Can I Rely on You?

Why Being Dependable Matters

I genuinely don’t understand why people are unreliable. In my view, you make a choice whether to be dependable or not.

Being trustworthy is important to me. I want to be consistent and to do what I say I’m going to. But I also expect the same from other people.

Am I asking too much?

I believe a strong work ethic makes people want to be reliable, but it’s not just about work ethic, it’s about not being a flake. I’ve lost count of the times I’ve explained to my children that, even though something else may have come up, something more fun, or even more lucrative, we will do the thing we originally committed to. Socially, in the workplace and morally, we are reliable. We are not flakes. Am I the only trying to instil this message in the next generation?

Perhaps I feel so strongly about this because I’m a control freak. If people do what they say they’re going to, then my life can stay ordered and well managed. Maybe I’m dogmatic, but I’d rather that, than have a reputation as someone who breaks promises or changes arrangements on a whim.

We all have those friends who are always late (rude — is your time so much more valuable than mine?), cancel an evening out at the last minute (What? You think I didn’t have other offers- I saved this date for you) forgot/double booked (Really, I’m so low down on your priority list that I didn’t make it onto the calendar in the phone which is surgically attached to your hand?).

My sister once dated a guy who was two hours late for a meal with our parents. Two hours! Hilariously, his excuse was that he was a ‘creative’ and so couldn’t be constrained by the parameters we mere mortals are caged by. I’d directed Shakespeare’s The Tempest the week before and gently (not gently) pointed out that if I could manage to turn up on time, despite my marginally artistic bent, then a failed musician such as himself could climb down from Cloud Cuckoo Land long enough to look at his bloody watch. He chose to be unreliable and created justifications for his behaviour to suit himself.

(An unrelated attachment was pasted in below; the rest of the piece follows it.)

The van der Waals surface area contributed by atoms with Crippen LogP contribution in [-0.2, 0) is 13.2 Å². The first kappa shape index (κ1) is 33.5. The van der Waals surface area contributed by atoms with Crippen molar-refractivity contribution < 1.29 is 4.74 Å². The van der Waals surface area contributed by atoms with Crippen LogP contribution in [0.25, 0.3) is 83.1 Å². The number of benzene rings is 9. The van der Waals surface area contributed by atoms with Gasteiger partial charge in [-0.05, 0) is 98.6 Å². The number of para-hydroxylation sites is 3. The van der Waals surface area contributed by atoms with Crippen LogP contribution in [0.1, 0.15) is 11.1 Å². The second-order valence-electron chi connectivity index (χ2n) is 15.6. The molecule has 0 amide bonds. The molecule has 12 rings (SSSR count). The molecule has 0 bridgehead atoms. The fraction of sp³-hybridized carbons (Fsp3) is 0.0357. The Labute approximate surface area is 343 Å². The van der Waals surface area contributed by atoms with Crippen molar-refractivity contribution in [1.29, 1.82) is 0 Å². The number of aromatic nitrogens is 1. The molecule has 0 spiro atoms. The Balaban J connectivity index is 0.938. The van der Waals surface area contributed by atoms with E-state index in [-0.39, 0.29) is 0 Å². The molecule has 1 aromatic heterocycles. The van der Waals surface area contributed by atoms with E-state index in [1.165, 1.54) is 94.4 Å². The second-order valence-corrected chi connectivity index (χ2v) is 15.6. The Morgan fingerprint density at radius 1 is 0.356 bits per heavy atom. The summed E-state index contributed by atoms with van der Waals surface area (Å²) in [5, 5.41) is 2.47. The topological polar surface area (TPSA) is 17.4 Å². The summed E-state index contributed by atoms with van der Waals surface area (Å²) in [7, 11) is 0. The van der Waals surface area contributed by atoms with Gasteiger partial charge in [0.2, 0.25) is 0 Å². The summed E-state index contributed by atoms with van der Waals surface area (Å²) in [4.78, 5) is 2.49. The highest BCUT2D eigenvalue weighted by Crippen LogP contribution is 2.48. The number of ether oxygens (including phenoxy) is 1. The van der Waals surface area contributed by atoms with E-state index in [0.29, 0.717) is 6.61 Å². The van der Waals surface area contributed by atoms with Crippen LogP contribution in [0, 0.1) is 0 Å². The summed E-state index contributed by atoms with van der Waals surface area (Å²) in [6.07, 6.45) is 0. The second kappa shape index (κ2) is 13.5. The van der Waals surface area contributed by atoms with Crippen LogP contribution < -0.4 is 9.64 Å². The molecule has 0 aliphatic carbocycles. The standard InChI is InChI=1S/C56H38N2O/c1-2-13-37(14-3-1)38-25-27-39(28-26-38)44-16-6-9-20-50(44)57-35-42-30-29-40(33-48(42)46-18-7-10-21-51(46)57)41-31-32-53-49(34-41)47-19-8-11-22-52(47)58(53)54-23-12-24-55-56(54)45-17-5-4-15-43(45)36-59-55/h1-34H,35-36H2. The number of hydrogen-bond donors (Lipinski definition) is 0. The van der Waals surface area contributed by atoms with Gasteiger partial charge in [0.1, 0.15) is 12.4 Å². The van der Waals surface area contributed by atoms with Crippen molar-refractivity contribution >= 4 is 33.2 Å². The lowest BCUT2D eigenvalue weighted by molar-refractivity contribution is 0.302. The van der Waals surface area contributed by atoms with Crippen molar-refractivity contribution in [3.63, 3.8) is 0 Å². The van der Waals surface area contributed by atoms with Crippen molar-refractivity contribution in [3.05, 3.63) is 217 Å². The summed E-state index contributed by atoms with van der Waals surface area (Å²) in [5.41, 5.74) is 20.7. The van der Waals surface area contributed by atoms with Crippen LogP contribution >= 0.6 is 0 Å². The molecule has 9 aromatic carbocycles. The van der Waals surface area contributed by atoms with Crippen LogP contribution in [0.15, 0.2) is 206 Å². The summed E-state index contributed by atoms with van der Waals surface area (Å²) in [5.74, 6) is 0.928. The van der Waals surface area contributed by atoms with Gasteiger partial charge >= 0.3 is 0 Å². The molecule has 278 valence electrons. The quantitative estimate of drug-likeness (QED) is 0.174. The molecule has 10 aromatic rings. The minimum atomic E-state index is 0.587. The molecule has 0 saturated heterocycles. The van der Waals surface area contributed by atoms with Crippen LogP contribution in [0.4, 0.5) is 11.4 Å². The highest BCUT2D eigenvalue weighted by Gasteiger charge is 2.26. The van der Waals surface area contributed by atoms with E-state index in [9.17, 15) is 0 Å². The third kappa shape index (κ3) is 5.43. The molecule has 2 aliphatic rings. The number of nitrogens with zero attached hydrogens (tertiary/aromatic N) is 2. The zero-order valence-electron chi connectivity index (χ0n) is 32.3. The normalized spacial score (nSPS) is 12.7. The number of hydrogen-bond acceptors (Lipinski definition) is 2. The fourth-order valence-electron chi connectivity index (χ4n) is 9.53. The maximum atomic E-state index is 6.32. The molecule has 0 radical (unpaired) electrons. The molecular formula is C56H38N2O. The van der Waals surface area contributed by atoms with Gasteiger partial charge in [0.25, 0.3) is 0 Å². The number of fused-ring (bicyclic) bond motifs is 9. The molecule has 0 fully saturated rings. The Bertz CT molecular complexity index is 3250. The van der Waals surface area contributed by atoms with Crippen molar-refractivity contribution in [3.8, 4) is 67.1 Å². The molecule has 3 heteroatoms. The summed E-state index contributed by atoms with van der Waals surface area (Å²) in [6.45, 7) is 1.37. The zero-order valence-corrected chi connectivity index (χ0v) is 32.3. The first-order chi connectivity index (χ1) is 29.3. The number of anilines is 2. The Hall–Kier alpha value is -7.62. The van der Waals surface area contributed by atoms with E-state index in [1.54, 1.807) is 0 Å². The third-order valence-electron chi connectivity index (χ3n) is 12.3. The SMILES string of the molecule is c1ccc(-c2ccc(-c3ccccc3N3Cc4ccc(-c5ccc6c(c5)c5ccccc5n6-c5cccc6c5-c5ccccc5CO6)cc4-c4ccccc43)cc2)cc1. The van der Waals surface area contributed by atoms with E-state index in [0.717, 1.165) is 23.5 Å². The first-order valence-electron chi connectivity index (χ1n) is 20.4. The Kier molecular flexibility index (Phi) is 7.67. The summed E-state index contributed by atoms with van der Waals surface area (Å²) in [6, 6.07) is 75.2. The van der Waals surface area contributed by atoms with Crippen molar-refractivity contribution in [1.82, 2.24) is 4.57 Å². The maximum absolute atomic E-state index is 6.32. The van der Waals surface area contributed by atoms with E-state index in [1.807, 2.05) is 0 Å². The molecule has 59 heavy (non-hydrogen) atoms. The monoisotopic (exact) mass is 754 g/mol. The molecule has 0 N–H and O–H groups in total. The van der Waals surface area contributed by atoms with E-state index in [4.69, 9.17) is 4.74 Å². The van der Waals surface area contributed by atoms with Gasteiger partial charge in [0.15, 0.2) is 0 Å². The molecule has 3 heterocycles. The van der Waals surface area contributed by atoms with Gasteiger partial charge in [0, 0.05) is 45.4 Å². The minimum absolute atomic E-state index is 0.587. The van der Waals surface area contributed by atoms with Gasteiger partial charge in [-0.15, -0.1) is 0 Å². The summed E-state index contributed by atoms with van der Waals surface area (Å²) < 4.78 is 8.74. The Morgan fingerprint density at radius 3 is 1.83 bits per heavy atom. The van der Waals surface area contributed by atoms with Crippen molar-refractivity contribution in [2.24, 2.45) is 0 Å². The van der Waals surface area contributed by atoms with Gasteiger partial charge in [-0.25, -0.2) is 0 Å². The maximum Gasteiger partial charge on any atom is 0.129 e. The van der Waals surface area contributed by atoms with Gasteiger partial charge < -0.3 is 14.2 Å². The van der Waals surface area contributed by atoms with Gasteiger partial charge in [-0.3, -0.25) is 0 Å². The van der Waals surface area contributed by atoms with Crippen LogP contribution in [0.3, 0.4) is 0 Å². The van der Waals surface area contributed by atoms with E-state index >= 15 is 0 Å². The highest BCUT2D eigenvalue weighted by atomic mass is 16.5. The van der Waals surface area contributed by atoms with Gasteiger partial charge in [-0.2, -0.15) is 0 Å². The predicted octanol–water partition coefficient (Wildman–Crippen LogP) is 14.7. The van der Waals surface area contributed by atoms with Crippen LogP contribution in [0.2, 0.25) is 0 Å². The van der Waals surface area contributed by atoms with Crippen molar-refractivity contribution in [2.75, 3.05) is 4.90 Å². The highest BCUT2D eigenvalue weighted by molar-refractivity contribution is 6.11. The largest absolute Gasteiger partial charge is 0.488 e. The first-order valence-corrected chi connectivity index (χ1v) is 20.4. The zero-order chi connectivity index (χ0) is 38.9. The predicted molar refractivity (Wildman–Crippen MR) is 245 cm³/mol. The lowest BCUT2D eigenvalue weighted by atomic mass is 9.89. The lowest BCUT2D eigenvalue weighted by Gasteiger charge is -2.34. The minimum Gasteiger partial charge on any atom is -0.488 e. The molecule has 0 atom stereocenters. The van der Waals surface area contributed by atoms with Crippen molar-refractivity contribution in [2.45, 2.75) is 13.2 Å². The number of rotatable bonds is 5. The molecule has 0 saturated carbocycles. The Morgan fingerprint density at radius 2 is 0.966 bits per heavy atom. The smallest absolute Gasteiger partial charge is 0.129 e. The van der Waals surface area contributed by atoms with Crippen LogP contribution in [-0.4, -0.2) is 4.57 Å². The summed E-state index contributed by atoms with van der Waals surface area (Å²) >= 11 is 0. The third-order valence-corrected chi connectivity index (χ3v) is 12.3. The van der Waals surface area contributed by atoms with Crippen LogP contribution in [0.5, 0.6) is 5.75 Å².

A reliable person knows that time matters, appointments matter. If my transport broke down as regularly as some of the contractors I’ve worked with, I’d be better off travelling on roller-skates. Recently, I looked back through the emails of a woman who I had a difficult business relationship with and noticed that, in the five years I’ve dealt with her, her mother has died three times, causing her to miss deadlines (pardon the pun). I suppose under such trying circumstances, anyone might be unreliable. (The mother rang me about a financial issue last week…. Difficult not to make assumptions).

Being reliable is also about electing to be respectful. It’s being aware that other people’s time and requirements are as important as your own. It’s hard to believe someone respects you if they are willing to let you down, frustrate you or even just cause inconvenience through thoughtlessness. ‘I didn’t think,’ can easily be swapped with, ‘you don’t matter enough.’

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If I am going to be late for a meeting, work or social, I call as far ahead as is physically possible, and am contrite on arrival. I am rarely late (you’ll be surprised to hear) because I plan. Planning is an active choice and involves not only looking at where you are going and how long it will take, but also allowing for unforeseen obstacles and mitigating for these. I live on the outskirts of London, traffic is horrific, so I allow extra time. Is that so unusual?

One friend, who is invariably late, has tried to persuade me that I am the one who is odd, intolerant even. She says my brain is wired differently to other people’s and that I should be more understanding of other’s more relaxed approach to time management. She’s not the only person who has levelled that at me.

I accept, I am too rigid. I sometimes wish I didn’t get indigestion with the stress of sitting in a traffic jam which may make me late for an arrangement. That level of self-imposed anxiety can’t be good for me.

But the same people who want me to be more flexible, are also incandescent with rage when they have waited in all morning for a parcel which doesn’t arrive. They’re indignant when they’re left hanging around for a call-back about a computer problem which doesn’t come within the time-frame they were promised.

See, it’s not OK, is it? You can’t pick and choose when reliability matters. It always matters, and if society says, we are not flakes, and means it, then your parcels will arrive, your deadline will be met, and your friend will be sitting next to you at the bar, at the appointed time, ready to share a bottle of wine. Perfect.

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